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Huck Finn

            The Adventures of Huckleberry Finn , by Mark Twain, presents the theme of death and rebirth in a philosophical way which was different from many of the early American writers. Through the characters, Huckleberry Finn and Jim (the African American slave), death and rebirth are shown through actions, thoughts, and emotions. .
             Huckleberry Finn (Huck), the main character, simulates death in order to break away from the life which he is forced to live. Huck does not agree with many of the social morals and ethics which are present in the southern states specifically those of his father Pap. Pap feels that Huck should not be educated, develop his own opinions, or even have financial security. Huck decides to end the relationship with Pap through a faked death. .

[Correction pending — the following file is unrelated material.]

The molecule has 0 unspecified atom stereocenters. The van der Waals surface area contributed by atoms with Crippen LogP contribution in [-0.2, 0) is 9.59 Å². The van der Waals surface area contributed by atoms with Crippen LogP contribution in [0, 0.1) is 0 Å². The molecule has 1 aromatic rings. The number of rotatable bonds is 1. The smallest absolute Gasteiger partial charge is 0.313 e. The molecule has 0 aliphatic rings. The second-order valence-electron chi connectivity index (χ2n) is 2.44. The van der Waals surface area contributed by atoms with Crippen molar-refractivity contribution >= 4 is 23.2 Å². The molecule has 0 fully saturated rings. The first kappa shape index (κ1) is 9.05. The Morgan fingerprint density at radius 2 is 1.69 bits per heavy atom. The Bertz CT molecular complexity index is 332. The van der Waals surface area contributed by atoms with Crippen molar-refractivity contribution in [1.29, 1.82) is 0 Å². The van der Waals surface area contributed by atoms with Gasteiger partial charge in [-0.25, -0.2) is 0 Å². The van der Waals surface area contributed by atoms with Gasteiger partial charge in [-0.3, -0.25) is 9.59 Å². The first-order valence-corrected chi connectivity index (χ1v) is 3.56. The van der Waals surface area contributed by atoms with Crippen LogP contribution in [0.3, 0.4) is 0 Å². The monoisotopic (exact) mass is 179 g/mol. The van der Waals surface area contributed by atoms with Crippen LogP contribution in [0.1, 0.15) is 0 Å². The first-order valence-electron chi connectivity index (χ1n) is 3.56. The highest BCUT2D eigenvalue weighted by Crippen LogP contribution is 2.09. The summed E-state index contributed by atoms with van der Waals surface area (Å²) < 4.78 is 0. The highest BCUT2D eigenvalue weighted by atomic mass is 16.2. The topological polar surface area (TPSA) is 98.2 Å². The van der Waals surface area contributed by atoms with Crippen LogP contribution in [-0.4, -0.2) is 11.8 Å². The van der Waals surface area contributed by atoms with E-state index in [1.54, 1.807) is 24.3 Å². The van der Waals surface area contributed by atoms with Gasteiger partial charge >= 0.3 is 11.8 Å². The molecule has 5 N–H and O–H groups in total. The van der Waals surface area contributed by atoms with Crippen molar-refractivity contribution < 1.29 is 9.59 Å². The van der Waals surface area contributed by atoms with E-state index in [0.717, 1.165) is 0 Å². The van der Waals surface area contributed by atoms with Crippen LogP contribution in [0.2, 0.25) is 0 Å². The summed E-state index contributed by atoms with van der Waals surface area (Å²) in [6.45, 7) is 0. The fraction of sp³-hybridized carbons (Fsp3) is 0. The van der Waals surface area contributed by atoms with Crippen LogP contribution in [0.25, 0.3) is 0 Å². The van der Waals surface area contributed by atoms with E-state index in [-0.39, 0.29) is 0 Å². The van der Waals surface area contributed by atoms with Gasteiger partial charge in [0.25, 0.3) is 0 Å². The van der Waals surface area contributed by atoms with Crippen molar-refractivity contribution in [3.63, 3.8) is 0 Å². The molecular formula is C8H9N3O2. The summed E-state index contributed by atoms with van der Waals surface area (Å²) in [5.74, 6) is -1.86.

The simulated death of Huck proves to be one of the many turning points used to convey the "death and rebirth" theme. Huck's "death" is the crossover from civilized life to personal freedom. After Huck finds this personal freedom, he begins his life journey with Jim. .
             Jim desperately wants to die and experience rebirth in hopes that he may strip himself of the slave life he is forced to live. Huck helps Jim achieve this feat by becoming his adopted child, unbeknownst to either of them. While traveling together, Huck and Jim help each other grow into new people. Huck develops and matures through his "death and rebirth", while Jim achieves social freedom. .
             The death and rebirths of Huck and Jim prove that no matter how dismal the situation, a person can always change. Huck learns that many things can be achieved through compassion, ethics, and morals; Jim learns that not all people are out to harm him. .

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